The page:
Adoption of the Emergency Fire Rescue Services and Facilities Surtax will shift the cost burden of funding fire/rescue services from the current status of essentially 100% residents / 0% visitors to a ratio of roughly 40% residents / 60% visitors.
This is 100% false. There are about 475 properties that cater almost exclusively to tourists – hotels and timeshares. In fact, I demonstrated in my last post that 17 of the 20 highest dollar properties in the Keys are hotels and timeshares. There are 18,310 seasonal or vacation rental homes according to American Fact Finder. These are not occupied by locals.
Obviously not every property is owned by a local. Does the county really think we’re this stupid? In my last post on the subject, I mentioned that 50% of Carruthers’s campaign contributions in 2012 came from the lodging industry. How much those donors actually benefit from this will be the subject of an upcoming post.
This table from the “white paper” actually looks sort of accurate, but I need to check into it some more.
I saved the worst for last. Please have a barf bag handy.
The final piece of the financial impact on the residents of Monroe County by the adoption of the fire/rescue surtax is the added sales tax burden. The IRS publishes tables showing the average sales tax paid per wage bracket. Using the median household income for Monroe County of $54,000 as an example, this household will pay approximately $125 in additional sales taxes per year as a result of the adoption of the surtax.
This is monkey math at its worst. There is an IRS calculator that you can use to determine the amount of sales tax you’re allowed to deduct on your federal income tax return. Now do you suppose this is a real number? Or do you suppose the IRS might try to keep that number artificially low?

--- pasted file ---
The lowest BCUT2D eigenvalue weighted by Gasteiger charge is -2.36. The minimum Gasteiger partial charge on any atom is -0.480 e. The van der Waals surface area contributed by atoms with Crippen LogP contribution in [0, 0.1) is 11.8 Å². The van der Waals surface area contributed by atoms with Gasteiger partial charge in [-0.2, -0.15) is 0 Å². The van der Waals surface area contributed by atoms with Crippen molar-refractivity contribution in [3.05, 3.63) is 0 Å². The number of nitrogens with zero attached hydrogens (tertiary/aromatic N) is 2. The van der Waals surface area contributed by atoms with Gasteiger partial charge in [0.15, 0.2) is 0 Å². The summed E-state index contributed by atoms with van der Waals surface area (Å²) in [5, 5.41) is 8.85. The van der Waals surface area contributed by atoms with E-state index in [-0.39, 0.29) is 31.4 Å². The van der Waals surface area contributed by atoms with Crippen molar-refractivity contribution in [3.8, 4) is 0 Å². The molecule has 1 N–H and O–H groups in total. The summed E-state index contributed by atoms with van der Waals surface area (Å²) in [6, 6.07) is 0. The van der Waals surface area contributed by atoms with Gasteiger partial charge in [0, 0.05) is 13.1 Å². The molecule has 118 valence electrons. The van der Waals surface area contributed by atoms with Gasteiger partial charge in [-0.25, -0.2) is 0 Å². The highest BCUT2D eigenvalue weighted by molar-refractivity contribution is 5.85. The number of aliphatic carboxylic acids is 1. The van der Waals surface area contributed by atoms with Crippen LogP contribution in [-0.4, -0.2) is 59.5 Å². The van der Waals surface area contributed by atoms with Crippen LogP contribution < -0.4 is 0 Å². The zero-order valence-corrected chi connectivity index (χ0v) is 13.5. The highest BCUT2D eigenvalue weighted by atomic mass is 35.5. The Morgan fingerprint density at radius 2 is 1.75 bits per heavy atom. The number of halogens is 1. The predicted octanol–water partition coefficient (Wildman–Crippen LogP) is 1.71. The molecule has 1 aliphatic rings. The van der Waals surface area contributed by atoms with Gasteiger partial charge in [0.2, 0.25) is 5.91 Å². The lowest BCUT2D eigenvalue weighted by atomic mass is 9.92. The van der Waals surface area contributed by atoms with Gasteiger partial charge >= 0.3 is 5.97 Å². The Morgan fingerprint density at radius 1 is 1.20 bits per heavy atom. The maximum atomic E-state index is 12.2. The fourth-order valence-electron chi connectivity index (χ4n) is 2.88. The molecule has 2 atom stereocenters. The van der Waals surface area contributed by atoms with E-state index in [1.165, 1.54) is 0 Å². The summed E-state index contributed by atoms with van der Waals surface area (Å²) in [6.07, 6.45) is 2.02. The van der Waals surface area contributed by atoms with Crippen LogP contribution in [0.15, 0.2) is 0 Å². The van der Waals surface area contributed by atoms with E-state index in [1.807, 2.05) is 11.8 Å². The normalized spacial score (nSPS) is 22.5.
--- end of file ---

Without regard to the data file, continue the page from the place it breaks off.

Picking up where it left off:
Let’s revisit some things the county said earlier on in the same “white paper”. They said they anticipate collecting $34 million from the additional sales tax. They said, without any documentation whatsoever, that tourists pay roughly 60% of the sales tax. So that would mean about $20.4 million would be collected from tourists and $13.6 million would be collected from locals.
According to the Census Bureau’s American Fact Finder tool, there are 32,629 households in Monroe County. So $13.6 million has to come from 32,629 households. That amounts to almost $417. That’s a huge bust in the math. If the county is assuming every single property in the Keys is owned by locals, which is ridiculous, it would throw their math way off.
Since the sales tax is regressive, it will impact lower and moderate income families to a greater extent than wealthier families. Property taxes are also somewhat regressive. However, that effect is offset by the homestead exemption. There is no homestead exemption for the sales tax. Here’s some reading on the impact of tax structure.
With all the talk of affordability and multiple jobs, I find this proposal beyond inappropriate. The false statements and misleading numbers don’t do much to inspire confidence either.